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Why Microsoft's innovation is only Surface deep

Smoke and mirrors

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Comment [ Microsoft calls its multitouch user interface Surface Computing "a new paradigm". We asked a British pioneer in the field to examine the claim. - ed.]

This week Microsoft demonstrated a 'multi-touch' coffee table user interface it calls Surface Computing, and it got the BBC - and some Register readers - very excited.

"The amount of time they spent working on this suggests they didn't just nick it off someone else in the last 18 months", writes Dan. "Give credit to Microsoft for being first to a commercial market," agrees Amy Wohl.

But let's set the record straight.

Microsoft's Surface Computing isn't "a new paradigm", nor is it adding any innovation to an existing paradigm. Table computing isn't a new market, either, and Microsoft's demos are years away from being productized.

In fact, according to Bill Buxton - ironically a Principal Researcher at Microsoft's own research centre - these kinds of multi-touch interfaces have been around for over twenty years. Perhaps the Surface Computing marketing guys at Microsoft should check out Bill's web site.

Moreover, perhaps Microsoft and developers like Jeff Han at NYU, who are building these 'old-school' multi-touch interfaces out of cameras and projectors, should consider the fatal flaw in their 'innovations'. This being that all back-projection interfaces are enormous. Think about it - you've essentially got a small cinema in a box behind a screen. Forget mobility and portability. Is it even moveable?

Another major concern about this pioneering work, was pointed out by Reg commenter Nick Ryan.

"Notice something about all the examples? It's only used in the dark, which is nice considering that on average it's dark only 50 per cent of the time!"

The systems developed by Microsoft and Han do indeed look pretty on YouTube, but more pragmatic developers have known for some years that a successful commercial product would have to be flat and portable. People just don't want huge cabinets in the era of mobile computing and flat-screen TV's.

I've developed several multi-touch interfaces, and I know the problems and challenges.

While Microsoft and Han appear to have been resurrecting ergonomics exercises from the past, other major players, such as Apple, Philips and Toshiba have been thinking hard about how to do multi-touch sensing without resorting to using a camera and a projector.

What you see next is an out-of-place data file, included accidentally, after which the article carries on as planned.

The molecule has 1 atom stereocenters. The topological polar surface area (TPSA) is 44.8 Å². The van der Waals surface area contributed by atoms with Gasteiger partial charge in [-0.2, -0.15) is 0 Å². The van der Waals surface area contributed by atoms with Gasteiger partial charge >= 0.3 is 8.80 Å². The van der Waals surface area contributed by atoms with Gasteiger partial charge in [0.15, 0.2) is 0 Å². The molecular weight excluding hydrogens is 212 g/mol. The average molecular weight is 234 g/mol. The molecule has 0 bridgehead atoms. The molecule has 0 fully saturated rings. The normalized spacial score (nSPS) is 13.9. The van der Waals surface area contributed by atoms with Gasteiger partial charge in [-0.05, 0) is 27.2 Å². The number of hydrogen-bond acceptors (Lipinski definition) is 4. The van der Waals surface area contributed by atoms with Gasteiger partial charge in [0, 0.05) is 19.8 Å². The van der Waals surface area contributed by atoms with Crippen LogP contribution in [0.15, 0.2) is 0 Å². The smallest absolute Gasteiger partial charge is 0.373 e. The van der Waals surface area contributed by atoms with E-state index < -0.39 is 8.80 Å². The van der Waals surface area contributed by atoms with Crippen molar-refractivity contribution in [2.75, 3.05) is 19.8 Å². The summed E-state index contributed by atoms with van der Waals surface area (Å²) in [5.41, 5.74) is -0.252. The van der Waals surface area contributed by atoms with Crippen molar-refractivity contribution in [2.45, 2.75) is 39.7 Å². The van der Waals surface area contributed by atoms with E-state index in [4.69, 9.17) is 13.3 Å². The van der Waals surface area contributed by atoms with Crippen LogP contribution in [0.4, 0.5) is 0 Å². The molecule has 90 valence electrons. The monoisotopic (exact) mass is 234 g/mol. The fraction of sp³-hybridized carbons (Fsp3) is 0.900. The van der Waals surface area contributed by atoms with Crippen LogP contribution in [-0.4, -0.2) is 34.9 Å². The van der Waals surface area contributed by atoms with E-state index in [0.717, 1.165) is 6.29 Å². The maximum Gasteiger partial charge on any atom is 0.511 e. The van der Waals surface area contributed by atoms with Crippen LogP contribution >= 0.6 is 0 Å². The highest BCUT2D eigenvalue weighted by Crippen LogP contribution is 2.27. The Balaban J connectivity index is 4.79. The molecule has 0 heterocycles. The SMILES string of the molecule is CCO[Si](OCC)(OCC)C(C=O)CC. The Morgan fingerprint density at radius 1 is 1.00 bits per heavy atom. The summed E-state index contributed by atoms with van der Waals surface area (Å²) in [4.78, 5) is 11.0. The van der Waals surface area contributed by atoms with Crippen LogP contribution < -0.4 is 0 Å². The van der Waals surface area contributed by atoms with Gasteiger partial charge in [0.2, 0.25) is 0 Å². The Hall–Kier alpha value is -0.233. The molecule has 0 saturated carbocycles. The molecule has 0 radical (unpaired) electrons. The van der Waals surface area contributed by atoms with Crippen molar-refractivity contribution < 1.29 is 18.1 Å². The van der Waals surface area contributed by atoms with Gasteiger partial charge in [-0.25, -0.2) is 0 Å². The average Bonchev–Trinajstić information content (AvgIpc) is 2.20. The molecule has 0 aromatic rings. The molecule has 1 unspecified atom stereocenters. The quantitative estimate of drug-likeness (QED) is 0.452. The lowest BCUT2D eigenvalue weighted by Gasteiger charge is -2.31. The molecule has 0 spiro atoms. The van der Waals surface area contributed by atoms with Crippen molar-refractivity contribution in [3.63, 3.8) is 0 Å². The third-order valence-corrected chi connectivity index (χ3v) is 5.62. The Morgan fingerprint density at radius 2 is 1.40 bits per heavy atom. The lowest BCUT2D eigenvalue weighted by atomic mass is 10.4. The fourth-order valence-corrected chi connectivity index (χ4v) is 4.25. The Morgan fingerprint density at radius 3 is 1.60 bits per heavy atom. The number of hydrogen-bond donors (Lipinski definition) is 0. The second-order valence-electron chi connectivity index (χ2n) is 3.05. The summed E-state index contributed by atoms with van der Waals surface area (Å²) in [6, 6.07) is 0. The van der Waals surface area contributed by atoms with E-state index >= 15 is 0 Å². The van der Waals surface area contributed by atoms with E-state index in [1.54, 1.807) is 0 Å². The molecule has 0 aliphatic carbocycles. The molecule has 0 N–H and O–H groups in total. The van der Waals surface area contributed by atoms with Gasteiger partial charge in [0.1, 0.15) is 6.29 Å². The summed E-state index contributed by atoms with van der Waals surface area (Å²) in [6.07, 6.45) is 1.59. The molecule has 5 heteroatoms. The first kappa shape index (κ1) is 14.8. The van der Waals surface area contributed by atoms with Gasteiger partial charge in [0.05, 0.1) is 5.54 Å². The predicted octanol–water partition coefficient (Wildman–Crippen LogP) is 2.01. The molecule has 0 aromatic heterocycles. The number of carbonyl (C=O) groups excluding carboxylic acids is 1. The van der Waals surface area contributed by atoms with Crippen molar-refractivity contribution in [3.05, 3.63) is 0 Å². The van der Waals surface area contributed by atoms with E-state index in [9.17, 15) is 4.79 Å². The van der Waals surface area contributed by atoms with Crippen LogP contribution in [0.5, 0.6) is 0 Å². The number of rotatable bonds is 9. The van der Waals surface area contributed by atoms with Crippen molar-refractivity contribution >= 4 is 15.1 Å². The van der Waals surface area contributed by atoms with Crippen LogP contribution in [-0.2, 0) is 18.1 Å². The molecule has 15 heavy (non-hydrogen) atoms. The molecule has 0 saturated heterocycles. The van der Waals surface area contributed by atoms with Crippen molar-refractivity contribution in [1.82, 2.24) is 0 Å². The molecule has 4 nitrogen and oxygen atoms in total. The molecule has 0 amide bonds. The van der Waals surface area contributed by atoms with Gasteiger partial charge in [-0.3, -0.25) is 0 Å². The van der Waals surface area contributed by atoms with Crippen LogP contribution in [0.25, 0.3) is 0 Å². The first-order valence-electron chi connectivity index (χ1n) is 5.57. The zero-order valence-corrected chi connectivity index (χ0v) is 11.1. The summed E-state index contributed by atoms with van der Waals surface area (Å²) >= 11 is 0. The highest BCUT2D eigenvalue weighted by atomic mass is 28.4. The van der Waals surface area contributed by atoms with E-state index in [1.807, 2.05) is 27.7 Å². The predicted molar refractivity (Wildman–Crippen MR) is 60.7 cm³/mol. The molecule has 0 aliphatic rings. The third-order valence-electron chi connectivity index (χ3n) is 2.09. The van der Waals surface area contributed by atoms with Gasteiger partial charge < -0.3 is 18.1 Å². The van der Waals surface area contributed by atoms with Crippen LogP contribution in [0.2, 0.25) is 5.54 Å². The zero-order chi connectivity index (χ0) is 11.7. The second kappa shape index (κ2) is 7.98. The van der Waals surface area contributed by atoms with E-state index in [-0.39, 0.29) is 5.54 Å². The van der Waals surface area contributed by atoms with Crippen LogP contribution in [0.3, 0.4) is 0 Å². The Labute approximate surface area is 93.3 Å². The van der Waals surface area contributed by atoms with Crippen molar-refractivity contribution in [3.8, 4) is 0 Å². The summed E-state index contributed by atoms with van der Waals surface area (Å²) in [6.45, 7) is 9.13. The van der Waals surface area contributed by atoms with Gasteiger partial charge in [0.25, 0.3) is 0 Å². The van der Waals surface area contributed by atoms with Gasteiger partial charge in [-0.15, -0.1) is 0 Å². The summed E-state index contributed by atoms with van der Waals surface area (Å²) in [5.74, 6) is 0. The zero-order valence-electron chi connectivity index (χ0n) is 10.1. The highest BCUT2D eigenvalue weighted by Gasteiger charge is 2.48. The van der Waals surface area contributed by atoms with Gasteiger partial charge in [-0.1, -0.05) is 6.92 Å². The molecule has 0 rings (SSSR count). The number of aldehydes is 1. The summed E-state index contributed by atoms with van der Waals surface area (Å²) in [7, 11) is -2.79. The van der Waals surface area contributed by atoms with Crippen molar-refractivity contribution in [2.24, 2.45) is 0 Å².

Apple acquired the multi-touch know-how that is going into their imminent iPhone product from the company Fingerworks , while some interesting developments have come from Toshiba Matsushita who have created a very clever multi-touch LCD display using negligible additional hardware.

Potentially even more exciting is a British company Plastic Logic who seem to have created a flexible pressure-sensitive multi-touch interactive display, surely the Holy Grail of commercial touchscreen technologies. Just last week Plastic Logic laid the foundation stone of its e-paper fabrication plant in Dresden, expected to be operational in 2008.

Multitouch: it's no cinch

A major usability problem that has dogged multi-touch computer interfaces for the last twenty five years is the lack of tactile feedback. The physical feel of the interface is something you take for granted when using a conventional 'hard' interface, such as a keyboard. And when it's not there, you really miss it, as users of virtual keyboards have discovered to their cost. This issue may not even be a 'known unknown' yet for Microsoft.

Some of Apple's recent patent applications appear to be addressing this issue. Philips, too, has demonstrated real advances - unveiling a rival coffee table system called an 'Entertaible'.

This sophisticated table-top games system elegantly combines multi-touch with multi-object sensing, so that physical objects, as well as many hands and fingers, can be tracked by the 32-inch LCD playing surface.

According to the BBC, "Microsoft said it aimed to produce cheaper versions for homes within three to five years". And despite the sterling work of the likes of Philips et al, Microsoft have also claimed to be "the first major technology company to bring surface computing to market in a commercially ready product". These conflicting statements seem to raise question marks over quite how far Microsoft have actually got. Only time will tell whether or not these demos are just smoke, mirrors, cameras and projectors. ®

Andrew Fentem has worked in and human-computer interaction research and hardware development for 15 years. His Spaceman Technologies is exhibiting a reconfigurable tactile multi-touch and multi-object tracking interface at the Kinetica Museum, the UK's electronic art museum, in London until 29 June 2007.

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